Very briefly now let’s just get a quick overview on some of the key players and models in the electric market.

Perhaps the most recognisable name in the space is the Toyota Prius, having long been the poster child for electric travel. Just how long a history does the Prius have? Well, the first one in fact went on sale in Japan back in 1997, before being released across Europe and America, and then the rest of the world in the year 2000.

Yet despite becoming synonymous with the electric car boom and having that early start, the Prius is far from the world’s most popular electric vehicle. To name just a few of the other players and models making waves, there’s Toyota’s own RAV4 EV, the Nissan Leaf, the Renault Zoe, and Tesla’s various models.

As for the auto-manufacturer with the largest market share overall, that honour falls to the Renault-Nissan Alliance, whose Leaf and Zoe models account for almost a third (28%) of the global market – more than twice that of its nearest competitor. And it’s worth noting here that despite prices starting at a very significant $70,000, Tesla’s Model S was the best-selling plug-in car of last year, shipping over 50,000 vehicles – a huge 52% increase on the year before (sales figures that are likely to be smashed in the years to come as new models take the market by storm, including the Tesla Model 3, of which 400,000 pre-orders have already been taken for a car that is scheduled to go into production only next year).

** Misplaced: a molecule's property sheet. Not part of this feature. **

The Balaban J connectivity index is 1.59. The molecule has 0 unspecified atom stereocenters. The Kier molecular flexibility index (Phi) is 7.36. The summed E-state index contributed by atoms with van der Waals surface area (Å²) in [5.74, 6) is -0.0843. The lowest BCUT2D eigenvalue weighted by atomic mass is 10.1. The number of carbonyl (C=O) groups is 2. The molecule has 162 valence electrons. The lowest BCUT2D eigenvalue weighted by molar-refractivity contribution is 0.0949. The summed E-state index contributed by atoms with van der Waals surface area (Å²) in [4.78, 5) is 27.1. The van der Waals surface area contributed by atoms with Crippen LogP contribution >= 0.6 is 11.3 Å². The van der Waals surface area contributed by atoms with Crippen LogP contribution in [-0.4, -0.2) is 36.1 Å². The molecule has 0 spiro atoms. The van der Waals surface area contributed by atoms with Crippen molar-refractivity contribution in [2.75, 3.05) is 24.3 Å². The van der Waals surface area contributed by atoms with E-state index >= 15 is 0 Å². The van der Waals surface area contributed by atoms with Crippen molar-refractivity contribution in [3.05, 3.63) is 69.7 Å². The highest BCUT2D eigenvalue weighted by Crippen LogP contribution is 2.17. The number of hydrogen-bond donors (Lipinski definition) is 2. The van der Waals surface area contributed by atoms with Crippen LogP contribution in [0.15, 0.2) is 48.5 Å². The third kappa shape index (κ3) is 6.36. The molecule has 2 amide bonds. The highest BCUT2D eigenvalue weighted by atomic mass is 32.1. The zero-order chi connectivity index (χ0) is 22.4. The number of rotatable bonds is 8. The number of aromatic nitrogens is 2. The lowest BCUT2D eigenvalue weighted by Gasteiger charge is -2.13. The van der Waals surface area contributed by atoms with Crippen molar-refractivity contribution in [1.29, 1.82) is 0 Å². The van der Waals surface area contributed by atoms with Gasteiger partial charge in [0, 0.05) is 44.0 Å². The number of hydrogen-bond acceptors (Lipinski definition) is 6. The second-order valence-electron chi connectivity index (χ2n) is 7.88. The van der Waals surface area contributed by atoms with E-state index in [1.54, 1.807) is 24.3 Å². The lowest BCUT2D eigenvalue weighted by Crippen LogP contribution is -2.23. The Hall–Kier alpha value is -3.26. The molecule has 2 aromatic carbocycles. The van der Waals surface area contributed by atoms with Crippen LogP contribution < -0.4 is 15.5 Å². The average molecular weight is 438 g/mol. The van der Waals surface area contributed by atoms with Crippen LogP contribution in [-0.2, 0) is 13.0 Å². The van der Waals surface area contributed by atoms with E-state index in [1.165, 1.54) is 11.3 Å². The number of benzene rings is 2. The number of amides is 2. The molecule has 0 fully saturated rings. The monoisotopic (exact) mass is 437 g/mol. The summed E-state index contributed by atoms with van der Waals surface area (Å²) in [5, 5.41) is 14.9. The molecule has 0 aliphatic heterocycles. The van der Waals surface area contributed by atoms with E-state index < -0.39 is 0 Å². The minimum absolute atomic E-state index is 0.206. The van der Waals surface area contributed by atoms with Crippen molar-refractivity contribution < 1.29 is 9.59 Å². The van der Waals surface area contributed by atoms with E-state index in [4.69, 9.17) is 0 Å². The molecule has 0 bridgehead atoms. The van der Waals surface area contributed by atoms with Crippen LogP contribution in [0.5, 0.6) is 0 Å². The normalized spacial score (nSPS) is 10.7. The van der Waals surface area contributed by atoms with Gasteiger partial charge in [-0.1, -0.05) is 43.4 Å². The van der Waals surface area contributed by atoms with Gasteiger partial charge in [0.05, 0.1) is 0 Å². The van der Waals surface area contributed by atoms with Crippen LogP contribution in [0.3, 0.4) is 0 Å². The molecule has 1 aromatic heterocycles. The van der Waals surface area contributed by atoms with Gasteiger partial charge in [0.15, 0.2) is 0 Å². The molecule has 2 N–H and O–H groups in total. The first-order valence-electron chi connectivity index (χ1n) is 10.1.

Tesla’s Model S was the best-selling plug-in car of 2015.

In addition to the above mentions, the reality is you’d be hard pressed to find a manufacturer in the auto industry that isn’t making strides in the electric space. General Motors is on course to launch its newest all-electric vehicle – the Chevrolet Bolt – by the end of this year, and is already forecasting sales anywhere in the region of 30,000 and 80,000.

Many more traditional auto-manufacturers are as well flexing their muscles, including BMW, Porsche, and Mercedes. BMW has seen continued success with their i3 range, and its latest incarnation is being talked about in industry circles as a genuine rival for the upcoming Tesla Model 3.

Porsche, meanwhile, fresh from announcing that sales of its electric-hybrid Panamera accounted for 10% of sales of that model in 2014, announced plans to invest over $1 billion into its first all-electric vehicle.

Finally, in a move thought by many to be a direct assault on Tesla’s market share, Mercedes announced a $2.3 billion project to launch the first of four all-new electric models, starting in 2018.

Startup opportunities

Electric vehicle travel is no doubt a broad industry, and outside of the major players that are manufacturing the vehicles themselves, there are plenty of “to do’s” that present fantastic opportunities for the savvy entrepreneur. One of the biggest areas to keep an eye on is in the charging technology.

For an example we can look at the company ChargePoint. In existence since 2009, the tech startup rolled out a vast network of charging points across the US before expanding into Australia, New Zealand and Canada. By setting itself apart through the use of smart technologies and mobile apps, ChargePoint has raised $164 million in funding to date and is currently looking to launch their EV charging points throughout the rest of the world.